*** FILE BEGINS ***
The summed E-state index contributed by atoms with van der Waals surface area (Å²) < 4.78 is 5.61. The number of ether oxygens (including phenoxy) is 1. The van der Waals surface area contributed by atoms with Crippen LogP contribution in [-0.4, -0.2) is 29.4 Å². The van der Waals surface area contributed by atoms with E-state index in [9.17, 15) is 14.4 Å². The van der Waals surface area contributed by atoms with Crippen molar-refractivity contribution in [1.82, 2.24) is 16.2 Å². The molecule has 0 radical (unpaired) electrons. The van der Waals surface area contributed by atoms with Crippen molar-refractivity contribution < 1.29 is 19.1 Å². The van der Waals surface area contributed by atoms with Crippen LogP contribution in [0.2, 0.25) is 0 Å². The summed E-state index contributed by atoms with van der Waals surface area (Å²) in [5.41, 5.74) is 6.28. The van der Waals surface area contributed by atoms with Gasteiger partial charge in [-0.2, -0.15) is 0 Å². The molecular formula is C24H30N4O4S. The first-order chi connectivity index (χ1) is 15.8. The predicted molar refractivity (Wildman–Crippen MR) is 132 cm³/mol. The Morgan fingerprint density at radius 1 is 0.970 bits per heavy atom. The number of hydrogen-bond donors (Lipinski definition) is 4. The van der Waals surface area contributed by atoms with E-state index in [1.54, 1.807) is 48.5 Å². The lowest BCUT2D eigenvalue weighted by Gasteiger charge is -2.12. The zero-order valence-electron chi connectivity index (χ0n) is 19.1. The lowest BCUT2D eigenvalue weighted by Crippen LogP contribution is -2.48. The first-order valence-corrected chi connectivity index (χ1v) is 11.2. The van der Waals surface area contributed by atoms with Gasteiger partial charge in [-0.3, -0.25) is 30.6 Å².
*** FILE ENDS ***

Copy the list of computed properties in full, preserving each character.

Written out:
The summed E-state index contributed by atoms with van der Waals surface area (Å²) < 4.78 is 5.61. The number of ether oxygens (including phenoxy) is 1. The van der Waals surface area contributed by atoms with Crippen LogP contribution in [-0.4, -0.2) is 29.4 Å². The van der Waals surface area contributed by atoms with E-state index in [9.17, 15) is 14.4 Å². The van der Waals surface area contributed by atoms with Crippen molar-refractivity contribution in [1.82, 2.24) is 16.2 Å². The molecule has 0 radical (unpaired) electrons. The van der Waals surface area contributed by atoms with Crippen molar-refractivity contribution < 1.29 is 19.1 Å². The van der Waals surface area contributed by atoms with Crippen LogP contribution in [0.2, 0.25) is 0 Å². The summed E-state index contributed by atoms with van der Waals surface area (Å²) in [5.41, 5.74) is 6.28. The van der Waals surface area contributed by atoms with Gasteiger partial charge in [-0.2, -0.15) is 0 Å². The molecular formula is C24H30N4O4S. The first-order chi connectivity index (χ1) is 15.8. The predicted molar refractivity (Wildman–Crippen MR) is 132 cm³/mol. The Morgan fingerprint density at radius 1 is 0.970 bits per heavy atom. The number of hydrogen-bond donors (Lipinski definition) is 4. The van der Waals surface area contributed by atoms with E-state index in [1.54, 1.807) is 48.5 Å². The lowest BCUT2D eigenvalue weighted by Gasteiger charge is -2.12. The zero-order valence-electron chi connectivity index (χ0n) is 19.1. The lowest BCUT2D eigenvalue weighted by Crippen LogP contribution is -2.48. The first-order valence-corrected chi connectivity index (χ1v) is 11.2. The van der Waals surface area contributed by atoms with Gasteiger partial charge in [-0.3, -0.25) is 30.6 Å².